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In the fast-paced computer world, people occasionally use "password" as a default password on their accounts. Bad idea.
It was an expensive lesson learned for furniture company Brown Jordan and one of its top executives. Christopher Carmicle used the password to access email of other employees, including superiors, leading to costly litigation and termination.
According to the U.S. Eleventh Circuit Court of Appeals, Brown Jordan rightfully terminated Carmicle for hacking into the email. The judges probably would have affirmed the judgment against him for other reasons, too, if the company had acted sooner.
Waste Not, Want What?
Before he was fired, Carmicle told the company's board of directors that other employees were defrauding the company to the detriment of shareholders. The board responded by hiring an investigator to look into the allegations.
"The investigator ultimately concluded Carmicle's allegations were entirely without merit, and reported that fact to the Board of Directors," the appellate court said. "The investigator also reported Carmicle's email access and the fact Carmicle had used in excess of $100,000.00 in Brown Jordan funds for unauthorized entertainment expenses."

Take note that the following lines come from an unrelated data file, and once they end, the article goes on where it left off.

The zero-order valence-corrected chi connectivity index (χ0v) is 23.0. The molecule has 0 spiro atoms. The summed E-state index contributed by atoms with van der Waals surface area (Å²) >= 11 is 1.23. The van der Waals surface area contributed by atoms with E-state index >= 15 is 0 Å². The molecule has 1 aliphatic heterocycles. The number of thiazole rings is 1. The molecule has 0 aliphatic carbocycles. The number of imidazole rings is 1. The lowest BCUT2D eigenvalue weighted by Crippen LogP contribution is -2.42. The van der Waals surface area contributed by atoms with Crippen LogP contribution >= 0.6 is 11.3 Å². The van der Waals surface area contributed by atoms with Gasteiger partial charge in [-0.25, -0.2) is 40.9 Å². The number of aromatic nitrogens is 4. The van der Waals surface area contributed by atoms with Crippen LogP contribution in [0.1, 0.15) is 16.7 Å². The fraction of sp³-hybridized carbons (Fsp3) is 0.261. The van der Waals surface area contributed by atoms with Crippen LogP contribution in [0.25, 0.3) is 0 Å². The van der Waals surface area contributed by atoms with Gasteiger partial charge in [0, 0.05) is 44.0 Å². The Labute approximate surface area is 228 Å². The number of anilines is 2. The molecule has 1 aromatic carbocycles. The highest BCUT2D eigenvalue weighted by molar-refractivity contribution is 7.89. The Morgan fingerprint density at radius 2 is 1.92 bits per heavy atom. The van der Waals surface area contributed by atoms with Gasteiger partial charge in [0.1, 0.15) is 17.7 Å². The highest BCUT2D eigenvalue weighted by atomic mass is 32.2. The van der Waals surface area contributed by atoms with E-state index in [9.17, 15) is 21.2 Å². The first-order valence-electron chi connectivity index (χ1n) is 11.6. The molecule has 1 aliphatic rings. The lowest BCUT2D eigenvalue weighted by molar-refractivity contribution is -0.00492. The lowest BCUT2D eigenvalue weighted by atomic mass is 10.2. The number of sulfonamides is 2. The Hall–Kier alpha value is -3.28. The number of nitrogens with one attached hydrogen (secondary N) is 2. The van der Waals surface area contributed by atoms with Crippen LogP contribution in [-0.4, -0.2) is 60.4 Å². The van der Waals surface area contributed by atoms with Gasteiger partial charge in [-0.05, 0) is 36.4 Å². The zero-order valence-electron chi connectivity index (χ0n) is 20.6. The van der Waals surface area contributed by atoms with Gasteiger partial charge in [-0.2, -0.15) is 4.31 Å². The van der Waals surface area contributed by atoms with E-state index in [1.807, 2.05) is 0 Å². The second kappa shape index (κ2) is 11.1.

Swift Rise; Faster Fall
Carmicle began working for Brown Jordan in 2002. Carmicle rose swiftly through the ranks at Brown Jordan, the parent company of a number of entities engaged in the manufacture and sale of furniture for residential and commercial use. By 2005, Carmicle was responsible for the national accounts of Brown Jordan.
Problems began when Carmicle started overspending his budget, including putting his wife on the payroll and approving her salary. The company was ready to fire him in 2011, but decided not to do so because the company was up for sale.
In 2013, the company changed email services and its chief information officer set up email with "password" as a generic password. Carmicle began using the password to access other workers' email, including his superior, and learned this his tenure was tenuous. He also used the password to take screenshots of hundreds of email before the investigator caught up with him.
The company fired him, alleging he took more than $750,000 in funds and property and sued him for violating the Stored Communications Act and the Computer Fraud and Abuse Act. Carmile then sued for wrongful discharge, but the trial judge dismissed his lawsuit and entered judgment for the company.
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